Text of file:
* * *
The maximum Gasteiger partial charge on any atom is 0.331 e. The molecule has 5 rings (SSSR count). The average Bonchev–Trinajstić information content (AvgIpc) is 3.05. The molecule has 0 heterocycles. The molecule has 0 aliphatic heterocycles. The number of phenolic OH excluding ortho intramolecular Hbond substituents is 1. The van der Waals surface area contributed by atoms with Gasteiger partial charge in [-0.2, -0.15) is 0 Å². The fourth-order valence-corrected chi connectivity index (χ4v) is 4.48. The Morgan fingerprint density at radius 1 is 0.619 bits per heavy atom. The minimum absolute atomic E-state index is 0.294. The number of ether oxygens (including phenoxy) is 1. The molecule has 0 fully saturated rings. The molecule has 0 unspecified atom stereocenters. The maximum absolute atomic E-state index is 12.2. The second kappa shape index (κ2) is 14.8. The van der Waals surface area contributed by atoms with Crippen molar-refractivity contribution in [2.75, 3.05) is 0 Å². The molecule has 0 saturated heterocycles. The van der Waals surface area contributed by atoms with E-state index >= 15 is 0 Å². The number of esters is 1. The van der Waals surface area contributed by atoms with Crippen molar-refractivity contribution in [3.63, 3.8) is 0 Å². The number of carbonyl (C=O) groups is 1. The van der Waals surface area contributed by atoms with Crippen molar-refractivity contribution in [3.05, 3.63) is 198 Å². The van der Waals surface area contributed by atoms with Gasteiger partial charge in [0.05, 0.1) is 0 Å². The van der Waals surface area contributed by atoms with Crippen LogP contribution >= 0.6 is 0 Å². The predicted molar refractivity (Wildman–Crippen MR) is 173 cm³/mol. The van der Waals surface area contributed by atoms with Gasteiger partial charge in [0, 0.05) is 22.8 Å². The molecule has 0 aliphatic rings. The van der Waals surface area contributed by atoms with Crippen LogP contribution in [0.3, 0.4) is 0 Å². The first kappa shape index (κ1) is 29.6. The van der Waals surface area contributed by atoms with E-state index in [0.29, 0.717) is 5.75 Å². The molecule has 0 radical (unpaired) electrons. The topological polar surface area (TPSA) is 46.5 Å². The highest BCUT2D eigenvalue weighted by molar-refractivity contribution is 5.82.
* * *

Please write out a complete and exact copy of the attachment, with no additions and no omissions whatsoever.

The maximum Gasteiger partial charge on any atom is 0.331 e. The molecule has 5 rings (SSSR count). The average Bonchev–Trinajstić information content (AvgIpc) is 3.05. The molecule has 0 heterocycles. The molecule has 0 aliphatic heterocycles. The number of phenolic OH excluding ortho intramolecular Hbond substituents is 1. The van der Waals surface area contributed by atoms with Gasteiger partial charge in [-0.2, -0.15) is 0 Å². The fourth-order valence-corrected chi connectivity index (χ4v) is 4.48. The Morgan fingerprint density at radius 1 is 0.619 bits per heavy atom. The minimum absolute atomic E-state index is 0.294. The number of ether oxygens (including phenoxy) is 1. The molecule has 0 fully saturated rings. The molecule has 0 unspecified atom stereocenters. The maximum absolute atomic E-state index is 12.2. The second kappa shape index (κ2) is 14.8. The van der Waals surface area contributed by atoms with Crippen molar-refractivity contribution in [2.75, 3.05) is 0 Å². The molecule has 0 saturated heterocycles. The van der Waals surface area contributed by atoms with E-state index >= 15 is 0 Å². The number of esters is 1. The van der Waals surface area contributed by atoms with Crippen molar-refractivity contribution in [3.63, 3.8) is 0 Å². The number of carbonyl (C=O) groups is 1. The van der Waals surface area contributed by atoms with Crippen molar-refractivity contribution in [3.05, 3.63) is 198 Å². The van der Waals surface area contributed by atoms with Gasteiger partial charge in [0.05, 0.1) is 0 Å². The van der Waals surface area contributed by atoms with Crippen LogP contribution >= 0.6 is 0 Å². The predicted molar refractivity (Wildman–Crippen MR) is 173 cm³/mol. The van der Waals surface area contributed by atoms with Gasteiger partial charge in [0, 0.05) is 22.8 Å². The molecule has 0 aliphatic rings. The van der Waals surface area contributed by atoms with Crippen LogP contribution in [0.3, 0.4) is 0 Å². The first kappa shape index (κ1) is 29.6. The van der Waals surface area contributed by atoms with E-state index in [0.29, 0.717) is 5.75 Å². The molecule has 0 radical (unpaired) electrons. The topological polar surface area (TPSA) is 46.5 Å². The highest BCUT2D eigenvalue weighted by molar-refractivity contribution is 5.82.